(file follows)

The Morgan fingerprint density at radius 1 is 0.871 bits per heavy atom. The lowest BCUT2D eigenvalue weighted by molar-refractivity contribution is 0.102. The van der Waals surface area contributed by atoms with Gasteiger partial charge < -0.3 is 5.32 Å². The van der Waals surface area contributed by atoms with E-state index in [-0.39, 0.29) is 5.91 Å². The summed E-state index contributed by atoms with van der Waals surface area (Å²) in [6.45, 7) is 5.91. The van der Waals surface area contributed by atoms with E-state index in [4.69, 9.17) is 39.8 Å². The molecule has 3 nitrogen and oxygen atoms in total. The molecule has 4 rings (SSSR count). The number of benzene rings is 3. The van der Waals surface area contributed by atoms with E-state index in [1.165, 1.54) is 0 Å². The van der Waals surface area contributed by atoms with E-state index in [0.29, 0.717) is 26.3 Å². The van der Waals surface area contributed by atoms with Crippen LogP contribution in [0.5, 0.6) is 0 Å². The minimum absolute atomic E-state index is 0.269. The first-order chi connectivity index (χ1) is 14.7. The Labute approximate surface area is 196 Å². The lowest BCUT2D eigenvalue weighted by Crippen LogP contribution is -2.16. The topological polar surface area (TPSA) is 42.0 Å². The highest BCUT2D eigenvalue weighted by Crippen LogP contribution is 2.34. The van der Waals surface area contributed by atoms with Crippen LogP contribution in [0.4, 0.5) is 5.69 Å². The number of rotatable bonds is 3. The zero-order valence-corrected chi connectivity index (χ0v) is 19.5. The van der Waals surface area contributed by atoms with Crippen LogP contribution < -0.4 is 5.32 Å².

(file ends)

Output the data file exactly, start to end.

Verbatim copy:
The Morgan fingerprint density at radius 1 is 0.871 bits per heavy atom. The lowest BCUT2D eigenvalue weighted by molar-refractivity contribution is 0.102. The van der Waals surface area contributed by atoms with Gasteiger partial charge < -0.3 is 5.32 Å². The van der Waals surface area contributed by atoms with E-state index in [-0.39, 0.29) is 5.91 Å². The summed E-state index contributed by atoms with van der Waals surface area (Å²) in [6.45, 7) is 5.91. The van der Waals surface area contributed by atoms with E-state index in [4.69, 9.17) is 39.8 Å². The molecule has 3 nitrogen and oxygen atoms in total. The molecule has 4 rings (SSSR count). The number of benzene rings is 3. The van der Waals surface area contributed by atoms with E-state index in [1.165, 1.54) is 0 Å². The van der Waals surface area contributed by atoms with E-state index in [0.29, 0.717) is 26.3 Å². The van der Waals surface area contributed by atoms with Crippen LogP contribution in [0.5, 0.6) is 0 Å². The minimum absolute atomic E-state index is 0.269. The first-order chi connectivity index (χ1) is 14.7. The Labute approximate surface area is 196 Å². The lowest BCUT2D eigenvalue weighted by Crippen LogP contribution is -2.16. The topological polar surface area (TPSA) is 42.0 Å². The highest BCUT2D eigenvalue weighted by Crippen LogP contribution is 2.34. The van der Waals surface area contributed by atoms with Crippen LogP contribution in [0.4, 0.5) is 5.69 Å². The number of rotatable bonds is 3. The zero-order valence-corrected chi connectivity index (χ0v) is 19.5. The van der Waals surface area contributed by atoms with Crippen LogP contribution < -0.4 is 5.32 Å².